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Hard-Core Antiwar Left Not Ready to Forgive Hillary Clinton Hard-Core Antiwar Left Not Ready to Forgive Hillary Clinton

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Politics

Hard-Core Antiwar Left Not Ready to Forgive Hillary Clinton

For some activists who cut their teeth opposing the Iraq War, Clinton will always be a “warmonger.”

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Antiwar groups hold a demonstration against a U.S. intervention in Iraq in front of the White House on June 16, 2014.(NICHOLAS KAMM/AFP/Getty Images)

Hillary Clinton may have finally recanted on her 2002 Senate vote to authorize the invasion of Iraq, but in the eyes of the die-hard antiwar activists who gathered Monday evening in front of the White House to protest another potential military conflict with the country, the former secretary of State can never apologize enough.

"We're not going to forgive her, despite her best effort to whitewash her history," said Brian Becker, the executive director of the antiwar ANSWER Coalition, which formed in the run-up to the Iraq War. "We consider Hillary Clinton to be almost a part of the neoconservative establishment."

 

About 40 activists unfurled banners and beat drums in front of the White House as President Obama prepared to send 275 troops into Iraq to defend American interests against a potential assault on Baghdad from Islamist militants who have taken control of much of the country.

The protesters universally viewed Clinton's disownership of her Iraq vote as motivated by potential presidential ambitions, rather than a genuine change of heart. That vote helped stop her last presidential campaign, and is already causing heartburn for a likely 2016 bid, now that Iraq is back in the news.

"Bottom line: You can always count on Hillary to say the most politically resonant thing of the moment," said Ray McGovern, a former senior CIA officer turned antiwar protester who was arrested in 2011 (and he claims beaten) for protesting during a Clinton speech. "It's bad enough to have that kind of person as secretary of State; do we really want her to be the president of the United States? I don't think so. She's a menace."

 

As secretary of State, Clinton was often in the hawkish wing of President Obama's Cabinet, supporting air strikes in Libya and arms deliveries to rebels in Syria. Robert Kagan, the veteran sage of interventionist foreign policy, recently gave a thumbs up to Clinton's foreign policy, telling The New York Times that it's "something that might have been called neocon."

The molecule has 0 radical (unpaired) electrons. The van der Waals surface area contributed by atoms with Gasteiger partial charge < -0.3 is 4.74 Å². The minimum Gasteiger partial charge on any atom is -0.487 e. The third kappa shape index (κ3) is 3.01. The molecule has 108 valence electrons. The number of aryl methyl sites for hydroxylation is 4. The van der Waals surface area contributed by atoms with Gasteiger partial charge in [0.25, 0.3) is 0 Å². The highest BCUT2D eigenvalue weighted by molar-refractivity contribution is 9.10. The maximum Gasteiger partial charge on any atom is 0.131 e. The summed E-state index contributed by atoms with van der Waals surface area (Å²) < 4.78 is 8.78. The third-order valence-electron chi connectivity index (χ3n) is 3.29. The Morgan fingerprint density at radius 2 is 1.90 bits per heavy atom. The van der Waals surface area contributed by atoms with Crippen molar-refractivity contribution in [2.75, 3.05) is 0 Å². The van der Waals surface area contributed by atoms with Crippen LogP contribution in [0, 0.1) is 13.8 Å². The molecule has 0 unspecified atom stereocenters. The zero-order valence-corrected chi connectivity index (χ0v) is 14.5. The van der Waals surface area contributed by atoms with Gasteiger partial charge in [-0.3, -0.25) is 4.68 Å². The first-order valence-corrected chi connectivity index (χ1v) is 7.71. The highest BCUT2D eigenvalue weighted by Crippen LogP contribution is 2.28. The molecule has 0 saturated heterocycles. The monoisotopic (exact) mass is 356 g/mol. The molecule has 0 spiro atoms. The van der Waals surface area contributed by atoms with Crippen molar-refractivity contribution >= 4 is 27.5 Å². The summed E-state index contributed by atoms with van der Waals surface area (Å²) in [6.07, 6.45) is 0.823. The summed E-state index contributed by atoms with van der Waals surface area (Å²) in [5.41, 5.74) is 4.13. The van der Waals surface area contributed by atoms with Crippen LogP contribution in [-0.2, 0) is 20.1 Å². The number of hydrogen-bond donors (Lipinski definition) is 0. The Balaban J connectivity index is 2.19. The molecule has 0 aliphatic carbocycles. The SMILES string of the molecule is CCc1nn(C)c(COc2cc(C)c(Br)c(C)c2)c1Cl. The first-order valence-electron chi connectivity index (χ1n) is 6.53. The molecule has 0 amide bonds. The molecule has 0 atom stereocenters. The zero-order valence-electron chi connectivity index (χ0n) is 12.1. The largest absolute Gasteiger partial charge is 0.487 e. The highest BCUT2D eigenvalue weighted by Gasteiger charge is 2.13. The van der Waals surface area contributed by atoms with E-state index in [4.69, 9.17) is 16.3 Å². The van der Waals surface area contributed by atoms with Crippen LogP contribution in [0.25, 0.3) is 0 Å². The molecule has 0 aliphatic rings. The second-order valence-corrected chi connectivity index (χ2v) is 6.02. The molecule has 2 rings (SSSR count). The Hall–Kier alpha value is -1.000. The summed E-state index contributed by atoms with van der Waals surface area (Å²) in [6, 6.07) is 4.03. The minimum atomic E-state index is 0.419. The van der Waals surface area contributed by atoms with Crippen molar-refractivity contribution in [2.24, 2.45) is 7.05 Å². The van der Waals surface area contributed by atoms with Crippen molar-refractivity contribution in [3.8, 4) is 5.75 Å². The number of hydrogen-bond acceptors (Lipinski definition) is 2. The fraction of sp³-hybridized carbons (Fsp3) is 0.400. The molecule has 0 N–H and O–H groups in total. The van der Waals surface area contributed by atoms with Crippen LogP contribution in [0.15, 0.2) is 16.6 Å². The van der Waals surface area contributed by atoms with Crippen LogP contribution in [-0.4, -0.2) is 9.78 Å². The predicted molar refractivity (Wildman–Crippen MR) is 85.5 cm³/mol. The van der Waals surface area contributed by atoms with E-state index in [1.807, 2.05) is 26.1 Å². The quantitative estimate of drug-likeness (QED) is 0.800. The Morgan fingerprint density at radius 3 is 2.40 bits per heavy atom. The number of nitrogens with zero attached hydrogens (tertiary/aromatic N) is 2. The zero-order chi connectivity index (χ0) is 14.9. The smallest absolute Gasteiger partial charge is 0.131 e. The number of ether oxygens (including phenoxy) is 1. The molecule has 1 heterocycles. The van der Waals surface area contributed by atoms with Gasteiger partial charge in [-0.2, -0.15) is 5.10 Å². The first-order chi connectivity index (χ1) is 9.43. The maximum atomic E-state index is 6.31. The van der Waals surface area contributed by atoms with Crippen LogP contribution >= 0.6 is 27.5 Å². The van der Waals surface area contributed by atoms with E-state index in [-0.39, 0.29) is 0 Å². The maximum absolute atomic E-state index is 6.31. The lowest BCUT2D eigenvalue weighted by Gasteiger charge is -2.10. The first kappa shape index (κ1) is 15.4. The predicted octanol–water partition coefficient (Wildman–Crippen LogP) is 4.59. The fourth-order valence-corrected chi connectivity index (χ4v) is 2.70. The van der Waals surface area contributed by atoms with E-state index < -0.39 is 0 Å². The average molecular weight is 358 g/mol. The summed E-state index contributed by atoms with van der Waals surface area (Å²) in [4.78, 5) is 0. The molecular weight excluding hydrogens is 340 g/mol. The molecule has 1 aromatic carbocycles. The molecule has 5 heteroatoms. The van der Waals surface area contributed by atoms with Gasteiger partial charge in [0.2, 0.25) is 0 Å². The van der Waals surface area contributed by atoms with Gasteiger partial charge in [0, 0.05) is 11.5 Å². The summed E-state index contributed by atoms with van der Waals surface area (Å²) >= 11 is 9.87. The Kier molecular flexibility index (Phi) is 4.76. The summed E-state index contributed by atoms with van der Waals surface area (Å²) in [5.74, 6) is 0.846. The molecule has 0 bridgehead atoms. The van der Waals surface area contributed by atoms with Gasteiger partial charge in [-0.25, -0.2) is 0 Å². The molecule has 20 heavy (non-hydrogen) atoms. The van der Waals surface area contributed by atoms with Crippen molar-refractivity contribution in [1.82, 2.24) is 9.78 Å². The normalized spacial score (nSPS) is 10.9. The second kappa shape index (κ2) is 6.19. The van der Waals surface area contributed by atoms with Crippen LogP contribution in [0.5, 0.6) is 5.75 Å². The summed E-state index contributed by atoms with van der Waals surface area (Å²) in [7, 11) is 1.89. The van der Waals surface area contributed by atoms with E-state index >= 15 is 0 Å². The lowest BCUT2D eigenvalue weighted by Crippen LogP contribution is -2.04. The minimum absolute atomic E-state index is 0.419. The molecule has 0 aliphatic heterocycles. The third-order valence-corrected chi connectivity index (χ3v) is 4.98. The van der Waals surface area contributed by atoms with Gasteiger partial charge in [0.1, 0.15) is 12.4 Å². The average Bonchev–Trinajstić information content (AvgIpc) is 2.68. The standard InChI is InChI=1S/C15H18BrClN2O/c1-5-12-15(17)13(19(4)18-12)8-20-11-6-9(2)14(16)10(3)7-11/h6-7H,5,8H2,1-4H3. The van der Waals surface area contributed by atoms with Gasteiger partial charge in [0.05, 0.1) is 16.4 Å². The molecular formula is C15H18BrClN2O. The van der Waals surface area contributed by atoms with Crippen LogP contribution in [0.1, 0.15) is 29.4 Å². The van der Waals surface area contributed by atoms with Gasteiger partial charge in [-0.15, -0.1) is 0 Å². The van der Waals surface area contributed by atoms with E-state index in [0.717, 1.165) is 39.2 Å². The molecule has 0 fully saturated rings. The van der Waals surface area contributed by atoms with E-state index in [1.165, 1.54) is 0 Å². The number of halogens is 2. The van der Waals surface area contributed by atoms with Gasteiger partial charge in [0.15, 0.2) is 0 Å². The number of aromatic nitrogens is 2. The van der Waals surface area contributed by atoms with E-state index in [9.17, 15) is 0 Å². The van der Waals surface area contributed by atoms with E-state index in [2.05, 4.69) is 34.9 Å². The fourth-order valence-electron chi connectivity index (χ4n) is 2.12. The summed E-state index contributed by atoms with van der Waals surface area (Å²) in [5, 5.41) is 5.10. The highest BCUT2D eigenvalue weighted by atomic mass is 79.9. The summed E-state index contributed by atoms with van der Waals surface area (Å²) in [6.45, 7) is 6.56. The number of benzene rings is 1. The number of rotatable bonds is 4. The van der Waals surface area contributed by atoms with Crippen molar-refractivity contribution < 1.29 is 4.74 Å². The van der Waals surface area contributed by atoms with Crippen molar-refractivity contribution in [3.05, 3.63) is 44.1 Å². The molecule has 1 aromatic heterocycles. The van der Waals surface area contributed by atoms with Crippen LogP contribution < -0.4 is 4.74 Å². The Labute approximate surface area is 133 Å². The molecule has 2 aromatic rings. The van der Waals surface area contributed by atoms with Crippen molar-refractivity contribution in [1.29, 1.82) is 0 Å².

Eugene Puryear, a far-left activist who is running for an at-large seat on the District of Columbia Council, said there's "absolutely no chance" he could support Clinton. Her latter-day admission that the vote was a mistake is "highly opportunistic ... absurd and really offensive," added Puryear, whose interest in politics started when he attended an anti-Iraq War march during high school.

Gerry Condon, the vice president of Veterans for Peace, was somewhat more sympathetic, saying he thought Clinton had "learned her lesson," but said he could still never support her. "We would welcome her becoming a politician who actually supports diplomacy, but I'm not going to hold my breath," he said.

The problem, these activists readily acknowledged, is that there's no clear alternative for them. Some said they were interested in a potential bid from Sen. Bernie Sanders, I-Vt., while others said they were resigned to vote for a third-party candidate.

 

Phyllis Bennis, of the progressive Institute for Policy Studies think tank, said that to capture the antiwar vote, any candidate would need to not only renounce the Iraq War, but oppose it's legal foundation, the Authorization for the Military Use of Force, which Congress passed shortly after the September 11th terrorist attacks.

"Without that, I don't think any candidate could expect to get any support from the antiwar movement that helped get Obama into office," she said after a brief speech at the rally.

Carlo Chavarría, a 21-year-old rising senior at American University, said there's no way he'd vote for Clinton in 2016. "She seems so progressive on other issues," he said, but when it comes to foreign policy, "she's a warmonger."

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Two other young attendees—Colleen Moore, a 20-year-old junior at Hobart William Smith College, and Ben Norton, a 22-year-old freelance writer who lives in Washington—agreed. "I will not support her," Norton said.

The coalition of groups represented here, comfortable being at the fringes of politics, clearly feel emboldened after the U.S. scrapped potential air strikes against the Assad regime in Syria last fall. "It's very sad that we have to be out again, and I think a lot of us are in shock that we are out here again, but let's remember that we did stop an invasion of Syria!" CodePink cofounder Medea Benjamin said over a loudspeaker to cheers from the crowd.

"Is she the same Hillary?" Benjamin said with a laugh, as if the answer was obvious, when asked about the potential presidential candidate after the rally. "This is politics."

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Keeps me informed about national leadership concerns."

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